Tuesday, March 21, 2006

Road Trip

I'm a zombie - a happy zombie - but I'm still running on reserves from a three day jaunt up to San Francisco. Instead of trying to cover it all in one entry, I'll spread it out over a couple days. That should keep a certain someone (he knows who he is) from griping that I don't update often enough.

Writer Kate Dominic (Cady) came along with me. We started at the butt crack of dawn Friday morning and hit heavy rain as soon as we got through the grapevine. The central valley, in case you've never been there, looks like someone ironed Kansas, sucked all the color out of it, and dropped it in the middle of California. After the third hour, I started appreciating furrows plowed in wavy patterns versus diagonals simply for the variation on the theme.

Two hours after we hit town, we were on our way to a reading at Varnish, an art gallery in the financial district. Michelle Tea has published memoirs, but she was reading from her first novel Rose of No Man's Land. She had the crowd's devoted attention. A taste of her novel wasn't enough, so I picked up a copy, as well as Rent Girl.

We also heard Katia Noyes read from her novel Crashing America. I'll confess I never heard of Katia before, but the excerpt she read was enough to get me to buy the book and I look forward to reading the rest.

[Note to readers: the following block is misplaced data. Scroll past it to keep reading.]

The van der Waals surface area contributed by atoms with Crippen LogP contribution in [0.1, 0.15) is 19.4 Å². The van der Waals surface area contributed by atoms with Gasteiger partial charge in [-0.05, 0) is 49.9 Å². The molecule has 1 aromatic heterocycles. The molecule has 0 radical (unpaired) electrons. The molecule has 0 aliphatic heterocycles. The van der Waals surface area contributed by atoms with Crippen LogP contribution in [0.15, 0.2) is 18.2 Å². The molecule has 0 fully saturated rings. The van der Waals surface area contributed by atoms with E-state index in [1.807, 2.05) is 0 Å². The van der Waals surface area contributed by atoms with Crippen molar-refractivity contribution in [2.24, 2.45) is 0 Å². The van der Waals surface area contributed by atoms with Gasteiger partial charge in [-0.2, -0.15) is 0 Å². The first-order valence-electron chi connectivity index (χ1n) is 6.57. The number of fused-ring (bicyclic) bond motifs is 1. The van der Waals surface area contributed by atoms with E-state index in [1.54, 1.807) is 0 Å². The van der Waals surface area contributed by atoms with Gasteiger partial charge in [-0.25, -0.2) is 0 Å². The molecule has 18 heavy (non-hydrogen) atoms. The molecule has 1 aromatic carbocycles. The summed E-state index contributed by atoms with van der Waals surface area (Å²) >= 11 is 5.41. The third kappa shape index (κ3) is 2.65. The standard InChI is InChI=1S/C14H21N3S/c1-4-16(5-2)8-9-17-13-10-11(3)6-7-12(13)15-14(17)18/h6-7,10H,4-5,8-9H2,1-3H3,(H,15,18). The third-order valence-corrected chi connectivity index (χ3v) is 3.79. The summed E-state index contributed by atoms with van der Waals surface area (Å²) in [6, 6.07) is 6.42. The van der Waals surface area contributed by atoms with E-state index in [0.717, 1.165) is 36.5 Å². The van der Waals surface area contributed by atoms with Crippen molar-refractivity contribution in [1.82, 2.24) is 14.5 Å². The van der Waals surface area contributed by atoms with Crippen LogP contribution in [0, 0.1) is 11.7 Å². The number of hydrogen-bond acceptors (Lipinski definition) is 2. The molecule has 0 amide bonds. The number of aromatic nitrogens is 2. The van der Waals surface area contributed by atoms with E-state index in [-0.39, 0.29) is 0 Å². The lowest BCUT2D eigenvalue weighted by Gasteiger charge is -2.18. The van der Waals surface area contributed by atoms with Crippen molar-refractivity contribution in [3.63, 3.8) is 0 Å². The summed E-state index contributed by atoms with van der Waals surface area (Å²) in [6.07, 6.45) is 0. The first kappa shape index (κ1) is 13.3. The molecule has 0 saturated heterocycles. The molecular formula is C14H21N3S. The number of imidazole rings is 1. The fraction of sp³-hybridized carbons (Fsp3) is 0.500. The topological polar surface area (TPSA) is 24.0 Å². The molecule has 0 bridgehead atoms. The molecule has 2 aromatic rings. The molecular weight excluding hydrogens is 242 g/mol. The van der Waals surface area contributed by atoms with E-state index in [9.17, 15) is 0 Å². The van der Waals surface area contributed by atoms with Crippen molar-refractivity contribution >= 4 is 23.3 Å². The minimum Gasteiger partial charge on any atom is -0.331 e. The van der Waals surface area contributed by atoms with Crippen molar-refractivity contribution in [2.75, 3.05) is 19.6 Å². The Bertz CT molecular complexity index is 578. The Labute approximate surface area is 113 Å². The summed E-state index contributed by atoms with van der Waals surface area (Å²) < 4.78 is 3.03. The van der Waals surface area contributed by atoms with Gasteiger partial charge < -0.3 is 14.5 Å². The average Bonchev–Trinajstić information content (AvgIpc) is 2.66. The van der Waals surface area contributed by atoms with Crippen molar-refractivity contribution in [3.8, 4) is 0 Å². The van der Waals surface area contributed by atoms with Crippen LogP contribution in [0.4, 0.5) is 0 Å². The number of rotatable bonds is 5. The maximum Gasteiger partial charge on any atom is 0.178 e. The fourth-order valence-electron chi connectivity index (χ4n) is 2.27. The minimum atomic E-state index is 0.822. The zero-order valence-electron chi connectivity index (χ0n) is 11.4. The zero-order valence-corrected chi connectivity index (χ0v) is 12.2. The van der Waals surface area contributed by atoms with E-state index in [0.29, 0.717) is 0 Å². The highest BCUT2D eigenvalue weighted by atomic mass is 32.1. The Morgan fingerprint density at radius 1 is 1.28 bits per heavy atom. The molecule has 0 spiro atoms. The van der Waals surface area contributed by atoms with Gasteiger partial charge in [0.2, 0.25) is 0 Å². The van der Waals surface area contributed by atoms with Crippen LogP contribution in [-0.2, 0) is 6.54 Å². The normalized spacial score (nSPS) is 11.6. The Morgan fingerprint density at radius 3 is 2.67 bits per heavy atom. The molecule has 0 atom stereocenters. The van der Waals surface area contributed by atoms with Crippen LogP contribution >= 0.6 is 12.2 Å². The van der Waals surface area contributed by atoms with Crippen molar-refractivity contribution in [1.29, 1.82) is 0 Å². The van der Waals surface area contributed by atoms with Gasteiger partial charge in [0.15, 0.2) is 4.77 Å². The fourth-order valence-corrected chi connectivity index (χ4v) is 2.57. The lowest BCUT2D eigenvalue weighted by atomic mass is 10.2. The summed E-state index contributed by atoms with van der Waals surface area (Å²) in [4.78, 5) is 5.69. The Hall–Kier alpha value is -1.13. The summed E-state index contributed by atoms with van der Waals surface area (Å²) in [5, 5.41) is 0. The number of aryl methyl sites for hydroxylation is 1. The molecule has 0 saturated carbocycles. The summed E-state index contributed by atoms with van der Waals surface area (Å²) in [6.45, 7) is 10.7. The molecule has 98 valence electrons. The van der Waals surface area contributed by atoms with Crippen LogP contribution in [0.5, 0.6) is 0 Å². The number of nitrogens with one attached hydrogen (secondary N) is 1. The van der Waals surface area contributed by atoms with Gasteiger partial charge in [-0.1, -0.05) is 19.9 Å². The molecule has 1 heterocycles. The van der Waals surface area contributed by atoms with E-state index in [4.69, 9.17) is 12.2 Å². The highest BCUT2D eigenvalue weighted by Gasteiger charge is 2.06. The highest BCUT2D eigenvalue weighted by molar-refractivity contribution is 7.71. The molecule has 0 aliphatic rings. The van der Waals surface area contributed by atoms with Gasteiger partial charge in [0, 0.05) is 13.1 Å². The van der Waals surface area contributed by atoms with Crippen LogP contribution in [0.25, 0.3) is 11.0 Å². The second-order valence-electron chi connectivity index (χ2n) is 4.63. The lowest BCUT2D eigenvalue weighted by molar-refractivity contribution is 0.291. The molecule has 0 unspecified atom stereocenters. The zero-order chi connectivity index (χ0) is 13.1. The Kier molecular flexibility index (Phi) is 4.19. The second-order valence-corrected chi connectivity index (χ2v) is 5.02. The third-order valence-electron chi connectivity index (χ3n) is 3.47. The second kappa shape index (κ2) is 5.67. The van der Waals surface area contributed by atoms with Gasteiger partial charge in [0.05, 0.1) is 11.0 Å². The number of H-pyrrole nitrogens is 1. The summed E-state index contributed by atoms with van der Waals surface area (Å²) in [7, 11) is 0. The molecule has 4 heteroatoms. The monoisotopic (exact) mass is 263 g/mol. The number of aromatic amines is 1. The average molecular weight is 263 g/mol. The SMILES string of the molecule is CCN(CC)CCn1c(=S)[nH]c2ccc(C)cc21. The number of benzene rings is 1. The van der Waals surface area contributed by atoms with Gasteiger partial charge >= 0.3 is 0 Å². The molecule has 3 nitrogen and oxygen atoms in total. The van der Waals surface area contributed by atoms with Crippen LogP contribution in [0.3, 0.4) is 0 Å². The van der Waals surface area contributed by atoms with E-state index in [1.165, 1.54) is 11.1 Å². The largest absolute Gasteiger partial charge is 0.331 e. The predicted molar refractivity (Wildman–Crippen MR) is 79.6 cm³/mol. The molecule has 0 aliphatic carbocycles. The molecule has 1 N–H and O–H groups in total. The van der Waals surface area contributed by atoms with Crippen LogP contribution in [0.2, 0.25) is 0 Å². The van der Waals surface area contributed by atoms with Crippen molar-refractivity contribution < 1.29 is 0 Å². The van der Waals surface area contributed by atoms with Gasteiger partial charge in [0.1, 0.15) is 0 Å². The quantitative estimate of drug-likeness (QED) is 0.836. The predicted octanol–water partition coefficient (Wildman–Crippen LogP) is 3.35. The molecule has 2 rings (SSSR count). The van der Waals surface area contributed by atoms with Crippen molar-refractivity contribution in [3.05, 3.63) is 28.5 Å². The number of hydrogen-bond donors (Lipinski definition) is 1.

The gallery was packed, and I had to go outside for some air. Okay, for a cigarette, but there was air around me too. I swear it.

It was St. Patrick's Day, so I watched people in various states of green stumbling by. A 20ish punker eyed me from across the street and came over. She asked if I had a spare cigarette and offered impromptu haiku in exchange. Even if it had been my last one and the shops were closed, it was too good of a deal to pass up. She took a deep breath, ready to recite her poem, but I pulled back the offered cigarette and told her, "Make it about a smoke." She frowned a little, stared up at the moon, counted syllables, and gave me a haiku about parking lots. Still smiling, but not in a completely friendly way, I reminded her that wasn't the deal, just to see what she'd do. I got a full ten seconds of eye contact from her. Long enough to make her think. Then I handed it over and brought out my lighter. She cupped her hand over mine and watched me while she inhaled. After that lingered a bit, I told her, "I think it's lit by now." She took a few steps down the block, stopped, and looked back at me over her shoulder. I grinned, flicked mine down to the sidewalk, ground it out, and went back inside to see what Cady was up to.

End of day one.

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